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How I Passed my SQE 2 Exams

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Following on from my success with my SQE 1, I completed the first sitting of the SQE 2 in April 2022 and set out below my approach to studying which helped me to achieve 89%.

See my tips and advice on how I passed my SQE 1 exams here

The SQE 2 tests your practical skills and knowledge through 16 “stations” – 12 of which are written assessments (drafting, research, writing and case analysis) that takes place over three days and the other 4 are oral assessments (advocacy and interviewing) across two days.


1. Specification

Whereas in the SQE 1 exams all topics were examinable in the same way (i.e. multiple choice questions), not all practice areas are tested using the same methods with the SQE 2. For example, you may complete two exercises comprising of drafting and research for property and writing and case analysis for wills and intestacy. Therefore, it is very important to understand how each of the subjects may be tested and what the stations involve to ensure your revision is appropriate – the best way to do this, even when you are enrolled on a course, is to review the exam specifications in detail.

Once you understand the specification and the purpose behind each station, you can then look into how-to pick-up marks and refine your examination techniques.


The purpose of SQE 2 is to test your legal practice skills. However, this only accounts for 50% of the marks and the other half is from your legal knowledge and so you need to retain the knowledge from sitting your SQE 1 exams. These should be easy marks to gain, because if you were able to pass the SQE 1 exams, then you should already have the pre-requisite knowledge (or at least are capable of re-learning it). Having good notes from the SQE 1 will therefore be beneficial in your preparations for the SQE 2. You should also remember that not all topics from the SQE 1 exams are examinable in SQE 2, such as solicitor accounts and constitutional law and so it would be worthwhile spending time on the specification to ensure you are focusing on the appropriate material.

3. “Newly Qualified Solicitor” threshold

The standard expected of you in the exams is that of a day-one qualified solicitor – this is a higher threshold than the LPC and whilst it may be seen as daunting, this does not mean you are expected to be perfect.

4. Skills/Practice

Like with all exams, practice is key! The SRA has uploaded a few sample mock exams with answers which would be helpful to look at – I did this towards the end of my revision as I wanted to be in a position to make the most out of these. Before hand, I was fortunate to have access to a course which included a large bank of mocks which I was able to review.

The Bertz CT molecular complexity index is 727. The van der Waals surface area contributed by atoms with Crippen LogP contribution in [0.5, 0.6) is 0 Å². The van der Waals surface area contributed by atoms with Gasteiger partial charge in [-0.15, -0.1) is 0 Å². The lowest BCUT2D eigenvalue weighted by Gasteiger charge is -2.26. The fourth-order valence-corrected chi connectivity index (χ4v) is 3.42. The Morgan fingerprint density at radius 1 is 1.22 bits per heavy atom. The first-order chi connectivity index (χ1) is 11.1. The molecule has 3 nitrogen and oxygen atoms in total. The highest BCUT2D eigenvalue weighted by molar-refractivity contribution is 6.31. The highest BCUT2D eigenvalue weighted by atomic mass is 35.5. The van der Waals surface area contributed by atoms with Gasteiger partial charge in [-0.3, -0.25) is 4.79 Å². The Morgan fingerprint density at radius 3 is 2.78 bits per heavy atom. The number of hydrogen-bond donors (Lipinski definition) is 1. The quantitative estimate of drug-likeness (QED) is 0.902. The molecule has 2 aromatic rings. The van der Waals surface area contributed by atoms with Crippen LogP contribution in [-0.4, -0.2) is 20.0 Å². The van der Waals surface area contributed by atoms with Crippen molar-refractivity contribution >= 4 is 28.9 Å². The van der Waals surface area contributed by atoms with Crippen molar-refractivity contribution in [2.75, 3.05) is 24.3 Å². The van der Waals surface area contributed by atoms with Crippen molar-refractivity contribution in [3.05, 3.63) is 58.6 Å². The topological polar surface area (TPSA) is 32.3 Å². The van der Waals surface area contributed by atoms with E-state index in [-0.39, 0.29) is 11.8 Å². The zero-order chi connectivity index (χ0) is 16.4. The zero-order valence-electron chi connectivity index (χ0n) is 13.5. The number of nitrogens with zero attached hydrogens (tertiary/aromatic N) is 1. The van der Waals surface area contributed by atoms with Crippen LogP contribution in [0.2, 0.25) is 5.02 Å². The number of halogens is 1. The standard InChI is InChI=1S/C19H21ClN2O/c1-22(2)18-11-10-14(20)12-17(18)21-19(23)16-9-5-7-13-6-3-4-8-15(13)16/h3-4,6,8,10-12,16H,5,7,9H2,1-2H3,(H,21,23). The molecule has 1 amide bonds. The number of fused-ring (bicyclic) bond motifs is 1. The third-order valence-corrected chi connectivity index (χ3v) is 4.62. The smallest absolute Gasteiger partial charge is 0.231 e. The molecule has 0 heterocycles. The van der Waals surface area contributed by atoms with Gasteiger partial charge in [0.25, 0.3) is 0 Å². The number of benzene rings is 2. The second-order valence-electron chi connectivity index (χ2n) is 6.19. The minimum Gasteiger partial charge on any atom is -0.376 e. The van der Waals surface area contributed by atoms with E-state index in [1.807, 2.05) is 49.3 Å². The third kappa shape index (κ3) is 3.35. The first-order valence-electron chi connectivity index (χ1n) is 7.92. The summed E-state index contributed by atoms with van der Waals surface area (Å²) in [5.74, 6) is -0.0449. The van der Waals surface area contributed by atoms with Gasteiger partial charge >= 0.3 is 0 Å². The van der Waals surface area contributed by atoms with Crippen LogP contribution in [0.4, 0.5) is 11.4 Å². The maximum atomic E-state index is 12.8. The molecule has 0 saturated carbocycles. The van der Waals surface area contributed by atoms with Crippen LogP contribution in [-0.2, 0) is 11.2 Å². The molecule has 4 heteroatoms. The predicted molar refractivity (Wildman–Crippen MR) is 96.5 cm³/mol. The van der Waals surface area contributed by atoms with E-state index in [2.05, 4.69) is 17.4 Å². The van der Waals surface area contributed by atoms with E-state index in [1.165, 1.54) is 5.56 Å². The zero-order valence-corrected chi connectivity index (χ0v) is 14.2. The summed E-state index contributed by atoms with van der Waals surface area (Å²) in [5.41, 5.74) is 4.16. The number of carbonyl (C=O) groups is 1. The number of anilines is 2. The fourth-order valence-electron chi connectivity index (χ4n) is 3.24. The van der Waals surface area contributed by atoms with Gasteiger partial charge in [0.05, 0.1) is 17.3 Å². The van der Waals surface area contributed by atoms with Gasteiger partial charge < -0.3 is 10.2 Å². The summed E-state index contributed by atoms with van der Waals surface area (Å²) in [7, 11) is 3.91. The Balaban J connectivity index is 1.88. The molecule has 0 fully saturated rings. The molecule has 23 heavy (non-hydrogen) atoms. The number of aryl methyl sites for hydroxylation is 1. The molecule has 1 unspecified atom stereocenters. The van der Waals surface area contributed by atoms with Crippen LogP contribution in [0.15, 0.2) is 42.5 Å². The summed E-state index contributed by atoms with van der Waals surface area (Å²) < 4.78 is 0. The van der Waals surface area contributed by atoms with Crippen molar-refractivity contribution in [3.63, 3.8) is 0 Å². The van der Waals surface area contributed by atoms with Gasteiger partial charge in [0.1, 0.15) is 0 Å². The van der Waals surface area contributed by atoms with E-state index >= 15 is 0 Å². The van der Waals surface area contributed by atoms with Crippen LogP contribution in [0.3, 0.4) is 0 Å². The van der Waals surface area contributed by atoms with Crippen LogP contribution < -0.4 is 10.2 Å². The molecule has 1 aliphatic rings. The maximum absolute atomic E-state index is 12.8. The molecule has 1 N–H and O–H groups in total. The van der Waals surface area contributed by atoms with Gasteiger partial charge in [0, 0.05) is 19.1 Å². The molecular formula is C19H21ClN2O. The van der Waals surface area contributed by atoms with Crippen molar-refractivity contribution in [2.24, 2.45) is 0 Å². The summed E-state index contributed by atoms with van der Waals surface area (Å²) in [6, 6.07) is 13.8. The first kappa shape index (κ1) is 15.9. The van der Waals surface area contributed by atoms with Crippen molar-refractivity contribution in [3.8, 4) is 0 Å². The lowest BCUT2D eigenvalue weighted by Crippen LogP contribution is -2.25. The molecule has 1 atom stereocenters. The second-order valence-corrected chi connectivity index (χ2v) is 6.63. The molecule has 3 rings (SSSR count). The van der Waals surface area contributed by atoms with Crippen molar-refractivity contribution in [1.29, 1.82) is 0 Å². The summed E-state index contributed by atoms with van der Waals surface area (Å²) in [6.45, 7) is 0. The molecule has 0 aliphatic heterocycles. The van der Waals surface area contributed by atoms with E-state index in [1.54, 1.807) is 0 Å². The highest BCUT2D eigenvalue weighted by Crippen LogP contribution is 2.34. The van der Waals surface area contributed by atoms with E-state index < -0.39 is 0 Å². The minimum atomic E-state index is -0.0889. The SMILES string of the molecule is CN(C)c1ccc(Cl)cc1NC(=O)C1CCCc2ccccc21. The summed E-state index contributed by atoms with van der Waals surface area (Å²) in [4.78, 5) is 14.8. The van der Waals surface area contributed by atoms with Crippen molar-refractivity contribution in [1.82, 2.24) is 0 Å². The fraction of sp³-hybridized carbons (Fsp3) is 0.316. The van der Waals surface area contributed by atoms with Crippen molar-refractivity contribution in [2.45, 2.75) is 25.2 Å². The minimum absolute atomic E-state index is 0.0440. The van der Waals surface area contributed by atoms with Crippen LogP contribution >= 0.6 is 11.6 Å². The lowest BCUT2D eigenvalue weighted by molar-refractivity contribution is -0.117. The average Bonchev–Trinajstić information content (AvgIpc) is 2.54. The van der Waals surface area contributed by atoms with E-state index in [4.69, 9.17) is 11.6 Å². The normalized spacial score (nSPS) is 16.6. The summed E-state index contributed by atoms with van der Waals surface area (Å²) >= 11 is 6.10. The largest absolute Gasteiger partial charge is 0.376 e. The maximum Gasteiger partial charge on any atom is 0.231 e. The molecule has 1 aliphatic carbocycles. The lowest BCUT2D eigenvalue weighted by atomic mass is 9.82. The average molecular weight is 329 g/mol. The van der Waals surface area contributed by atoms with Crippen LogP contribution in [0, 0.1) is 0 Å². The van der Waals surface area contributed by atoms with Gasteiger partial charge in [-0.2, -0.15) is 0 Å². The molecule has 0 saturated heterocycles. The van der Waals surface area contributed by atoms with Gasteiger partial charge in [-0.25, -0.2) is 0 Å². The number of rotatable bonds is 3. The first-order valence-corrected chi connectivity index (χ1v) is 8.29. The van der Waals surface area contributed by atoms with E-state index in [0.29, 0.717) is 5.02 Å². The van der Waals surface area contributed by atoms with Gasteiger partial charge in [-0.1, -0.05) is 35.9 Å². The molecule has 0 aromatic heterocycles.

For the written mock stations, I practiced first on an open book basis (i.e. with notes to hand) – I felt this was useful to focus on improving my skills first rather than trying to stress with recalling my legal knowledge. Of course, this naturally also reinforced my knowledge and I eventually progressed to doing the mocks under the exam conditions. I would also review the sample answers in detail – it is important to remember that it is not expected that your answer is the same or even similar to the sample answer. Everyone has different writing styles, and you could ask any two solicitors (newly qualified or even experienced) to write an email or letter, and no two would write it in the same way. What is important is ensuring you are clear, concise and the legal and factual points have been correctly identified.

For the oral mock stations, I would also practice this – for advocacy, I would record myself performing the advocacy and then squirm as I re-watched it. This was useful for identifying issues in my speaking style (i.e. pacing, tone, filer words, and fidgeting) and improve my confidence. I also then considered based on my response potential questions the judge may raise (judicial intervention) and how I would approach answering these. We also had a mock exam with our course, which was by far the most useful mock we completed as we received tailored feedback on our performance and so it would be worthwhile in completing this if you have the opportunity.

For the interview preparations, this was harder to practice but I started with preparing a standard form introduction and closing paragraph as these would almost always be the same in any interview. For the legal part of the interview, this involved reviewing briefs and considering the questions I would look to raise with the interviewee to identify the issues and type of advice that is expected. However, doing this alone I found was limited and so practicing with family and friends was helpful. I would give them the sample brief with all the necessary information and pretend to do a solicitor-client interview.

5. Qualifying work experience

Whilst I appreciate not everyone would have the opportunity to gain work experience prior to completing their SQE exams, I do believe this was the biggest contributing factor to my success. Even before undertaking the SQE exams, I was already preparing written advice and speaking with clients, and so I was able to develop many of the skills that were tested in practice. Therefore, for those of you who do have such an opportunity, always review your performance on written pieces and client interactions whilst working to understand your personal strengths and areas of improvements in those situations – being honest with yourself will go a long way and I believe, be even more beneficial to your exams and career.

Best of luck with your exams.